When was the last time you had a whisky from Macduff? Ok, there has been a revolving door when it comes to the subject of the distillery name itself. Deveron, Glen Deveron and Macduff then back around for more. The musical chairs juggling act reinforces the view that this fairly new distillery focuses on providing blending stock.
Fairly? Indeed 1960 or thereabouts was the crest of another boom in the whisky industry and distilleries were being demolished and rebuilt, extended or completely new producers established. Such is the case with Macduff which today is under the ownership of Bacardi. An era of modern distilleries descended upon Scotland with a reduced workforce and footprint required to produce the amber nectar we all love as whisky.
Few out there will walk into a well-stocked whisky shop and ask for a Macduff or whatever its called this month. If you do then plaudits. Rather we step into the premises armed with a plan or knowledge of what we’re likely to walk out with. Whenever I visit Cadenhead’s in Edinburgh – not as often as I’d like currently due to work commitments – I’ve learned the best approach is to chat with the staff. Listen to what’s interesting them from the chalkboard. Find someone with similar tastes to yourself or outlook when it comes to whisky.
Price comes into the equation as well. I have several friends who are unable to spend as much as they’d like on whisky month or have a set price per bottle. It is a treat after all rather than a commodity. This forces them to become creative, share bottles, attend tastings, seek out bargains and listen to the word on the street. This Macduff was around £130 a bottle and I accept for a relatively unknown producer it might seem high. Yet you look around. Chieftan’s put out a 26 year old for £165, the Darkness 19 year old is £150 or an overpriced 20 year old from Samaroli at £261. In reality, then Macduff generally isn’t flying off the shelf but there’s no denying this Cadenhead release isn’t reasonably priced.
May seems like a long time ago now. All prior to the battering of the Campbeltown whisky festival and that Islay booze up. This Macduff arrived prior to these imposing events and it was initially handed to me as a mystery dram. Immediately I was taken by it and since have had the chance to try it again on several occasions including – funnily enough – during the Cadenhead’s special tasting in Campbeltown. Where it was selected for the knockout match between Jenna McIntosh and Cameron McGeachy. I immediately recognised the origins and the whisky itself seemed to go down well during what was an eventful tasting.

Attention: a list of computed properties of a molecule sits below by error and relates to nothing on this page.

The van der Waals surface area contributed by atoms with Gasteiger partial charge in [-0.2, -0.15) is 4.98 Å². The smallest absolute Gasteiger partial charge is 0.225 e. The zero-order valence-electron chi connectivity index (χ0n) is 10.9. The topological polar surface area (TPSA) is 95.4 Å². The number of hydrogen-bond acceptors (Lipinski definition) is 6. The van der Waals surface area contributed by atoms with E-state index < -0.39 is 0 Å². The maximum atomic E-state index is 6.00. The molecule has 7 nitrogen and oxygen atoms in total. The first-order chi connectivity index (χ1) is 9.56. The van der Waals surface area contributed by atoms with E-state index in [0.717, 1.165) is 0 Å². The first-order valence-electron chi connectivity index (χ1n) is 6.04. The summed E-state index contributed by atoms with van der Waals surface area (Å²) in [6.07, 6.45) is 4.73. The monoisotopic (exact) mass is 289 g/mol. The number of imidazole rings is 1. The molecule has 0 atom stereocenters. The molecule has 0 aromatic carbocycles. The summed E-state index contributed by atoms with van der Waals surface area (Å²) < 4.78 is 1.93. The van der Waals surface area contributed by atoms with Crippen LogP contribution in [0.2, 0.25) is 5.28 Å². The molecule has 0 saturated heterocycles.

This Macduff comes from a refill sherry butt and was bottled in May 2018 at 29 years of age. At a strength of 55.1% and an outturn of 390 bottles, natural colour and unchill filtered. Expect to pay around £130 depending on where you shop. Given it is a Macduff you might still be in luck and find it somewhere…
Cadenhead’s Macduff 1989 – review
Colour: rubbed brass
On the nose: a burst of sweetness followed by a surprising layer of waxy. Memories of excellent sherry casks of the past are resurrected. More traditional sherry notes with dark chocolate gateau and buffed leather. Rather than being rich in fruits and red fruits precisely it deviates from the agenda. Some old skool funk and diesel notes and plenty of herbs or erbs to our Stateside friends. Fresh basil, lemon thyme and water reveals more green fruit with Kiwi, melon and grapefruit.
In the mouth: impressive and yes maybe not as accomplished as the nose or intoxicating. Very heavy in texture and style. More of that baked cake and pastry feel. Redcurrants and apricots step forth, especially with water. More of those fresh herbs and greenery again. Chocolate, Brasso, liquorice and menthol are all present and oddly yet wonderfully so.
A whisky for those seeking a challenge but an excellent discovery nevertheless. Possibly more cask than Macduff in reality but I’m already considering purchasing another bottle, which says something. Please keep ’em coming Cadenhead’s and at such a realistic price in these crazy times.